Smoky Eggplant Bacon

eggplant rollup

 

INSTRUCTIONS FOR USING A RAW COLLARD GREEN AS A WRAP, CLICK HERE!

When I had my health food deli, this was the one recipe everyone begged for. We sold it on our sandwiches and in wraps but people wanted to buy BAGS of it to take home. Over the years, I have morphed it through many different versions. Today, I’m sharing the recipe and technique I love best.

I will also tell you that making perfect bacon-like strips for sandwiches and wraps is easy by using a simple handheld veggie mandoline, but I eventually started just slicing them in rounds like chips because that’s exactly how I eat them. In fact, be forewarned, I have been known to eat three eggplants worth of chips before I even took them out of the dehydrator.

This is exactly why I’m giving you a recipe that requires three eggplants as a base. They shrink up and they’re also addicting so if you make any less, you are only going to want more.

If you haven’t yet read my disclosure about dried out, dehydrated foods, please CLICK HERE. I certainly don’t market them as “health foods”, but dang, they sure are satisfying and sooo freakin’ delicious! Wrap it in a raw, juicy, chlorophyll-abundant collard leaf and you simply can’t go wrong!

INGREDIENTS

  • 1/2 cup Bragg’s Aminos
  • 1/2 cup Apple Cider Vinegar or Kombucha
  • 1/4 cup Olive Oil
  • 1/4 cup Grade B Maple Syrup
  • Blend your favorite spices to taste: smoked paprika, cayenne, chilli spices
  • 3 medium eggplant (about 3 pounds)

TECHNIQUE

eggplant mandolin

Remove the skin of the eggplants with a vegetable peeler. Cut off the ends of each one. These can be spiky so be careful.

I like to use a handheld mandoline for convenience. My personal preference is the middle setting because it isn’t too thin or too thick! Cutting them lengthwise will give bacon-like strips as where slicing the width of them makes convenient snack size “chips”.

eggplant marinade bags

 

Next, prepare your marinade by mixing all ingredients together in either a bowl with a secure fitting lid or a large gallon size zipper-resealable bag. *While I typically prefer a reusable glass bowl over plastic throw away bags, the bags are best in this recipe because it lets me get in there and massage the eggplant flesh with the marinade. It totally makes a difference as it offers so much more flavor and speeds up marinating time. If you choose to use a bowl, you’ll need to do this with your hands and then shake it often. The more vigorous you “agitate” it, the more flavor it will soak up. It will also lose a lot of those tiny seeds this way – which is a definite perk!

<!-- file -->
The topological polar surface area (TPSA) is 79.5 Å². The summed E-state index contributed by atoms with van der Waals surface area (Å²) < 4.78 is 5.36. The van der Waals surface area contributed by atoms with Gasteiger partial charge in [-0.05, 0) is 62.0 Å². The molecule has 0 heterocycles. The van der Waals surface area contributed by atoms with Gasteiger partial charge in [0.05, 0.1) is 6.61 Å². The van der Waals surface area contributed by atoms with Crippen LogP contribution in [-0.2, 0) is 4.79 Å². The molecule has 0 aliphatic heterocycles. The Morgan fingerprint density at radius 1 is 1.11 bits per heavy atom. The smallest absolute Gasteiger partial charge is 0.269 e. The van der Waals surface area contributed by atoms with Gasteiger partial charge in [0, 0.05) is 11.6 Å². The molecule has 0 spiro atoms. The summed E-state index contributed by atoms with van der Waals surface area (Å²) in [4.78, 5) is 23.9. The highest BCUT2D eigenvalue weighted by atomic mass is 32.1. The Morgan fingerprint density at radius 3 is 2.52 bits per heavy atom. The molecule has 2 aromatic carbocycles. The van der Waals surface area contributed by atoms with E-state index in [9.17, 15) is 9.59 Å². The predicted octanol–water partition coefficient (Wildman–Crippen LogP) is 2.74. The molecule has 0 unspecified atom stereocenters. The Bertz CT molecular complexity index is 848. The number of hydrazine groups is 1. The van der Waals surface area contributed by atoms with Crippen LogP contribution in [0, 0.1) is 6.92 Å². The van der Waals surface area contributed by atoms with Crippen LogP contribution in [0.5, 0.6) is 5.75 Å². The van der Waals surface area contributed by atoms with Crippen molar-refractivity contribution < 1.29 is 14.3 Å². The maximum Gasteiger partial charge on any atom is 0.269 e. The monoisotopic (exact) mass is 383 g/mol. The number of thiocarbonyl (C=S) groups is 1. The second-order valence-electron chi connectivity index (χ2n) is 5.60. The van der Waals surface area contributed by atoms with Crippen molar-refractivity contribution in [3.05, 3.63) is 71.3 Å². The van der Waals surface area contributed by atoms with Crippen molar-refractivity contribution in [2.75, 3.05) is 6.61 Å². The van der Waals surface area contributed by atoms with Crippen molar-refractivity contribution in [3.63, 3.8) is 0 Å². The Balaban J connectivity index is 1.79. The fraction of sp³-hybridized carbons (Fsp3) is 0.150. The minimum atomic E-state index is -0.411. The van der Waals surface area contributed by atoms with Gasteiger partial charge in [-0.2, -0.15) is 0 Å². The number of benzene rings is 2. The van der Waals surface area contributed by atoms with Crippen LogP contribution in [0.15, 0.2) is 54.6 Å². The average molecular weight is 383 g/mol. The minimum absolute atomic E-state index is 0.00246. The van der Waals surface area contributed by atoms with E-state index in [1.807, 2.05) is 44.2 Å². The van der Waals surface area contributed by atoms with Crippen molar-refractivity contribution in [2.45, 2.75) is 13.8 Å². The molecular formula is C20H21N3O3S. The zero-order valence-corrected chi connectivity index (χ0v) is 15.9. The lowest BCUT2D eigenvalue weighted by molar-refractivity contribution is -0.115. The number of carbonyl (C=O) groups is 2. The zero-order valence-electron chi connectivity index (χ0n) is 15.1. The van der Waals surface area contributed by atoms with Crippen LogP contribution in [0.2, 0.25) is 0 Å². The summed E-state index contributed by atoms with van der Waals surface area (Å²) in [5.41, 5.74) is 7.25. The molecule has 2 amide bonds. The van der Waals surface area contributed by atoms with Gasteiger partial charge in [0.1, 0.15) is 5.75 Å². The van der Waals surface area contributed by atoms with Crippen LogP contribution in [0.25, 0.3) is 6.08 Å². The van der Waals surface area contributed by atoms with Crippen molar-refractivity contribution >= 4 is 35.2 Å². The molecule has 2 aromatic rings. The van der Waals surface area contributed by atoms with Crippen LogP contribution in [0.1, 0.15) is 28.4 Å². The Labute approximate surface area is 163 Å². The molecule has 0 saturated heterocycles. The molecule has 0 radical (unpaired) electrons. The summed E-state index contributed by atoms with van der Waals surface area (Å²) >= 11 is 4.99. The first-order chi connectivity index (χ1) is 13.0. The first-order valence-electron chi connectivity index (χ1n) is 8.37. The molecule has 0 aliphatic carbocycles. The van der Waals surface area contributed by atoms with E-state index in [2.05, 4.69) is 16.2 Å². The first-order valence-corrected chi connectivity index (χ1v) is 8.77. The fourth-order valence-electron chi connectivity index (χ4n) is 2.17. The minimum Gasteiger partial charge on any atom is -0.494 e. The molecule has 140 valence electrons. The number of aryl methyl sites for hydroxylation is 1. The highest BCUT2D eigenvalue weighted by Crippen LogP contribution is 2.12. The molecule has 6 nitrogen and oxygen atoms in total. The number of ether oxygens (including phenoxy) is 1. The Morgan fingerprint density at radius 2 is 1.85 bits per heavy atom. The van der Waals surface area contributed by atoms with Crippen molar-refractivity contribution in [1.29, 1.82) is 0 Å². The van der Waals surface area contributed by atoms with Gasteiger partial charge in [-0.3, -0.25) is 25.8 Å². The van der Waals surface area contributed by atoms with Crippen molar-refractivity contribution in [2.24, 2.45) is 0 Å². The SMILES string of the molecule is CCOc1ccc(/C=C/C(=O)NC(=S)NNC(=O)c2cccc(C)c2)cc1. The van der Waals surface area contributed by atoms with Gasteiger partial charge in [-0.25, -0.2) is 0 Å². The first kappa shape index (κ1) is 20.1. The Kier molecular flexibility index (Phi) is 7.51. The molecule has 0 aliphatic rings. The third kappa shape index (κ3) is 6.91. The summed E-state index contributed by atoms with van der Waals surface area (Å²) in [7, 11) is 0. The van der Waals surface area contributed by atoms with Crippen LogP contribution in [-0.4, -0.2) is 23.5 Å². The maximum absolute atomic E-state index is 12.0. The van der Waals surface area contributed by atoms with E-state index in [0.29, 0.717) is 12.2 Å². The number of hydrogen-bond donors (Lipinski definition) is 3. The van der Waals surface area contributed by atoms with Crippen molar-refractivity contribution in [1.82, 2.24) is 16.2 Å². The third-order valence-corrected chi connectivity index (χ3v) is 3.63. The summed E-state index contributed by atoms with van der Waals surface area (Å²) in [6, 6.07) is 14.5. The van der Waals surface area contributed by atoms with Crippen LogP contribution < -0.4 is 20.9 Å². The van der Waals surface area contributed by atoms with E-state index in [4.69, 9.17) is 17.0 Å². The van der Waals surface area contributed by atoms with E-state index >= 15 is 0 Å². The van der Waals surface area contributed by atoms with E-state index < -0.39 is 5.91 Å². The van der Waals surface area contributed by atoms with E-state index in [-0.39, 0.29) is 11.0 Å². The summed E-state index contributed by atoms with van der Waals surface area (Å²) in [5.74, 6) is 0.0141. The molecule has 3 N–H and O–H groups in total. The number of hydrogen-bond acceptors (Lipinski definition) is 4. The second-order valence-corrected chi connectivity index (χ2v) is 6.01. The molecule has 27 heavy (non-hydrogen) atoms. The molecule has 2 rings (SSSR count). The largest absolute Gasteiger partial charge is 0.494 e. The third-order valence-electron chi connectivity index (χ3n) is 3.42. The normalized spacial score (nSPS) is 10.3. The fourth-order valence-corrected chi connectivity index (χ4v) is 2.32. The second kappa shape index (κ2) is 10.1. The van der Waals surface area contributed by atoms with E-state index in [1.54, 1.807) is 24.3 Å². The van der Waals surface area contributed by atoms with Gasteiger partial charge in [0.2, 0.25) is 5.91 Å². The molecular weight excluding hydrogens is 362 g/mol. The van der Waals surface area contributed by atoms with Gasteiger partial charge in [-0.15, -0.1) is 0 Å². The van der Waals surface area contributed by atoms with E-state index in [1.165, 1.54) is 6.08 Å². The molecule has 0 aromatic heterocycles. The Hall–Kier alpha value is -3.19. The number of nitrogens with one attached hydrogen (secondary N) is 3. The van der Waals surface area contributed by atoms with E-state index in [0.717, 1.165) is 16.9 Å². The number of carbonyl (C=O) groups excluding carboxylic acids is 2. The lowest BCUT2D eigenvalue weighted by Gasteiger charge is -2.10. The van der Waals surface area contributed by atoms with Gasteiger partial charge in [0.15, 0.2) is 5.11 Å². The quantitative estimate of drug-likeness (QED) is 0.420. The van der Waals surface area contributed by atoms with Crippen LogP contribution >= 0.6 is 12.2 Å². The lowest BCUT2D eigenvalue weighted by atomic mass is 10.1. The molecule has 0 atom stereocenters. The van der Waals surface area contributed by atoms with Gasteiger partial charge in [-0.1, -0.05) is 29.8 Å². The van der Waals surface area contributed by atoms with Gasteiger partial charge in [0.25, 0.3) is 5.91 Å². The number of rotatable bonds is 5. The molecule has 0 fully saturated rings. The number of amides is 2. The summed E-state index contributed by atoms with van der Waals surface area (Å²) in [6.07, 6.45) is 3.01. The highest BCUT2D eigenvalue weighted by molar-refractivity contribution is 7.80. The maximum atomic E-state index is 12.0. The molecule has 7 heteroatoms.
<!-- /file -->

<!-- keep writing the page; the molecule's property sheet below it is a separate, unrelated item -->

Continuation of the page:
Allow to sit and soak at least a few hours.

eggplant on dehydrator trays

 

Set your dehydrator’s temp to 115 and get it going!

People say this can be done in an oven on low heat. I’ve never done this so I’m going to only give the dehydrating instructions. I’ve used the Excalibur 9 tray for well over ten years. It comes with mesh and Teflex liners. You’ll need both for this perfectly suited technique but doing your own thing works, too.

Start out with the teflex liner on top of the mesh liner. Lay out all of the eggplant pieces in one layer, some overlaps of edges are okay as they break apart easily but no big globs.

Dehydrate overnight and when you flip them in the morning, remove the teflex liner, transferring them only to the mesh liner this time. They should only require a few more hours of dehydrating. At this point it is all about personal preference of crunchiness. If you are going to crumble them over salads like bacon bits, you’ll want them extra crispy and brittle.

eggplant bacon

 

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